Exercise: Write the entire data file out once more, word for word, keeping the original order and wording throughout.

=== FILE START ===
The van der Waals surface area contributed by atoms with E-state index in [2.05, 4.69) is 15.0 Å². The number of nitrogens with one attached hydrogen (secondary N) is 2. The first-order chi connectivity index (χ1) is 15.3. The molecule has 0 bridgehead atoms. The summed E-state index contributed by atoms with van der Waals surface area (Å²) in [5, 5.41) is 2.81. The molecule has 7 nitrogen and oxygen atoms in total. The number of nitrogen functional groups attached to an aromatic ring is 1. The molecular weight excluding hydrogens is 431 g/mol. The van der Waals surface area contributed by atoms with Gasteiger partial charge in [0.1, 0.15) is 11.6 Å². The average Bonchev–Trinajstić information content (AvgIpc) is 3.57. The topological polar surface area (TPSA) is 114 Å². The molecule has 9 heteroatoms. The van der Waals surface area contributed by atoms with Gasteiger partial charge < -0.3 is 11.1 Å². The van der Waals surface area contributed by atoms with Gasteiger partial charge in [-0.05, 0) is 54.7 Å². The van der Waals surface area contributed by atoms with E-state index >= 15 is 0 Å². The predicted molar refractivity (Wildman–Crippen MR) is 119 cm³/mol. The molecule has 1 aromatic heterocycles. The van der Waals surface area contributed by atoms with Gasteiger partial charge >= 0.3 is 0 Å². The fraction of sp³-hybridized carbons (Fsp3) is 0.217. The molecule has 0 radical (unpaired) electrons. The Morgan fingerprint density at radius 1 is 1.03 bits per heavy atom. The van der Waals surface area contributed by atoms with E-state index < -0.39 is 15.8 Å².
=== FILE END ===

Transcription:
The van der Waals surface area contributed by atoms with E-state index in [2.05, 4.69) is 15.0 Å². The number of nitrogens with one attached hydrogen (secondary N) is 2. The first-order chi connectivity index (χ1) is 15.3. The molecule has 0 bridgehead atoms. The summed E-state index contributed by atoms with van der Waals surface area (Å²) in [5, 5.41) is 2.81. The molecule has 7 nitrogen and oxygen atoms in total. The number of nitrogen functional groups attached to an aromatic ring is 1. The molecular weight excluding hydrogens is 431 g/mol. The van der Waals surface area contributed by atoms with Gasteiger partial charge in [0.1, 0.15) is 11.6 Å². The average Bonchev–Trinajstić information content (AvgIpc) is 3.57. The topological polar surface area (TPSA) is 114 Å². The molecule has 9 heteroatoms. The van der Waals surface area contributed by atoms with Gasteiger partial charge < -0.3 is 11.1 Å². The van der Waals surface area contributed by atoms with Gasteiger partial charge in [-0.05, 0) is 54.7 Å². The van der Waals surface area contributed by atoms with E-state index >= 15 is 0 Å². The predicted molar refractivity (Wildman–Crippen MR) is 119 cm³/mol. The molecule has 1 aromatic heterocycles. The van der Waals surface area contributed by atoms with Gasteiger partial charge >= 0.3 is 0 Å². The fraction of sp³-hybridized carbons (Fsp3) is 0.217. The molecule has 0 radical (unpaired) electrons. The Morgan fingerprint density at radius 1 is 1.03 bits per heavy atom. The van der Waals surface area contributed by atoms with E-state index < -0.39 is 15.8 Å².